Overview: The Occupational Safety and Health Administration (OSHA) regulates almost every employer, which means that virtually every employer must comply with some OSHA regulations in order to achieve acceptable levels of workplace health and safety. Safety in the workplace can seem like a challenging goal, but it is required by law.
One of the most important concepts employers must understand in the world of workplace safety is the General Duty Clause of the OSH Act. While there are many regulations governing workplace safety, there is not a specific rule covering every possible workplace safety situation. Instead, OSHA enforces the General Duty Clause, which requires an employer to provide a workplace free from recognized safety and health hazards. If an employer knows of an unsafe activity, behavior or situation, then it is obligated to remedy it.
Trends: The civil monetary penalties for failing to comply with OSHA regulations were increased in 2016 for the first time since 1990. To "catch up" with inflation, the maximum penalties went up by 78 percent. For example, the top penalty for willful or repeated violations jumped from $70,000 to $124,709. The new penalty amounts apply to penalties assessed after August 1, 2016, whose associated violations occurred after November 2, 2015.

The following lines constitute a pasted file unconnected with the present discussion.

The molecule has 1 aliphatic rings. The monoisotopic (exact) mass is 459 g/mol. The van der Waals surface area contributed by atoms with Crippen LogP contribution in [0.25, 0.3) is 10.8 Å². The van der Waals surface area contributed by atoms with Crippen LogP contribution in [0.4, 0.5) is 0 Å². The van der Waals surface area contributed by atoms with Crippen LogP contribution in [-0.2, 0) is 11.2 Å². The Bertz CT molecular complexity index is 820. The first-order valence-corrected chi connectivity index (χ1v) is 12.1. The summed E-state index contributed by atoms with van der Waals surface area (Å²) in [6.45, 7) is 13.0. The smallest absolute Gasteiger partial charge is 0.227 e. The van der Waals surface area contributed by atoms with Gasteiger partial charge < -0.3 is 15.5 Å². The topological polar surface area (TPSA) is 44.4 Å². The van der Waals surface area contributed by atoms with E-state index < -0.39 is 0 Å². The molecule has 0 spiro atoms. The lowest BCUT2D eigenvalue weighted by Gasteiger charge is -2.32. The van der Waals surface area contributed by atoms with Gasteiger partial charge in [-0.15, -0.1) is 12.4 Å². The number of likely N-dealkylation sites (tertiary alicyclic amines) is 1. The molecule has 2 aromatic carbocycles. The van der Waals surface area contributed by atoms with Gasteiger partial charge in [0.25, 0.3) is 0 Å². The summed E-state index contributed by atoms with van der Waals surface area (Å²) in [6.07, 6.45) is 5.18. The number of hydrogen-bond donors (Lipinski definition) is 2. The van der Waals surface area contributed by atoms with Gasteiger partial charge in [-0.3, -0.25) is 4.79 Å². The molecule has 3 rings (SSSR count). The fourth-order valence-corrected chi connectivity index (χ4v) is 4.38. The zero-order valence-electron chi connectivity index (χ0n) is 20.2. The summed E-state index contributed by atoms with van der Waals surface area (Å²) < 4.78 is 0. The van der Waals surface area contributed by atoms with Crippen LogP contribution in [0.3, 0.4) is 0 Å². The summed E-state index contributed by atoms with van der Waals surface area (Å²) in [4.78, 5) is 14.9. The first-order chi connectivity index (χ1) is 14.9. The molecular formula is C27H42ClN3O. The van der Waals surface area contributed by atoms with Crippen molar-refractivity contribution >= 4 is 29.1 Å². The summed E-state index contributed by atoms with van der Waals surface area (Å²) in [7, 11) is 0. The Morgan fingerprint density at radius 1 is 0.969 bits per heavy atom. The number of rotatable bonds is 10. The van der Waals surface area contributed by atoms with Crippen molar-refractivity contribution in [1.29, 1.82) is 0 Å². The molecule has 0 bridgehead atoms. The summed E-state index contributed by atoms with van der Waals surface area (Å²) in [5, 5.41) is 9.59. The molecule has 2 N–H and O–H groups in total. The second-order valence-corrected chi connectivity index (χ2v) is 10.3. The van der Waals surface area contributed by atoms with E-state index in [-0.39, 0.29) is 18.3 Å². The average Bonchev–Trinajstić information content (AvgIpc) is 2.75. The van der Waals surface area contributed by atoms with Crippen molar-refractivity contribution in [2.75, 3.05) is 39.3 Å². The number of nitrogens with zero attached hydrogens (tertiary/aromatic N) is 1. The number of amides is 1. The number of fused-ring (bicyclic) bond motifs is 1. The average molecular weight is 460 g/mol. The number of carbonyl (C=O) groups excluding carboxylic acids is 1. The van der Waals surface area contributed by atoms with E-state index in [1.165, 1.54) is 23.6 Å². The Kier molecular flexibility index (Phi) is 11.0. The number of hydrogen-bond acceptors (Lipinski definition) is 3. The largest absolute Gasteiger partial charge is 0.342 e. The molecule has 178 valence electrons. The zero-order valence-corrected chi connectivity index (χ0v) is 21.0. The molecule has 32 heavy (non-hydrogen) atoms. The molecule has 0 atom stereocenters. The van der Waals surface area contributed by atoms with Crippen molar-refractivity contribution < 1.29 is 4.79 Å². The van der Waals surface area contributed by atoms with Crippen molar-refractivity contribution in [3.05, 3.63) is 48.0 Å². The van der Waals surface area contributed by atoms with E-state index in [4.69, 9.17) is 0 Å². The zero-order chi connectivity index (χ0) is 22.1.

Author: Melissa Gonzalez Boyce, JD, Legal Editor
Updated to reflect a forthcoming final rule revising the general industry Walking-Working Surfaces standard.
Updated to reflect retaliation protections under the forthcoming state paid sick leave law.
Updated to include the state's incorporation by reference of federal OSHA's electronic reporting final rule, with anti-retaliation provisions effective December 1, 2016.
Updated to reflect examples of retaliatory discipline included in OSHA guidance interpreting the anti-retaliation provisions of the electronic reporting final rule.
Updated to reflect the state's incorporation by reference of federal OSHA's electronic reporting final rule.
Updated to include OSHA's final rule establishing procedures for handling Affordable Care Act retaliation complaints.
HR considerations for employers regarding all areas of workplace safety. Advice and guidance on creating and keeping safety in the workplace.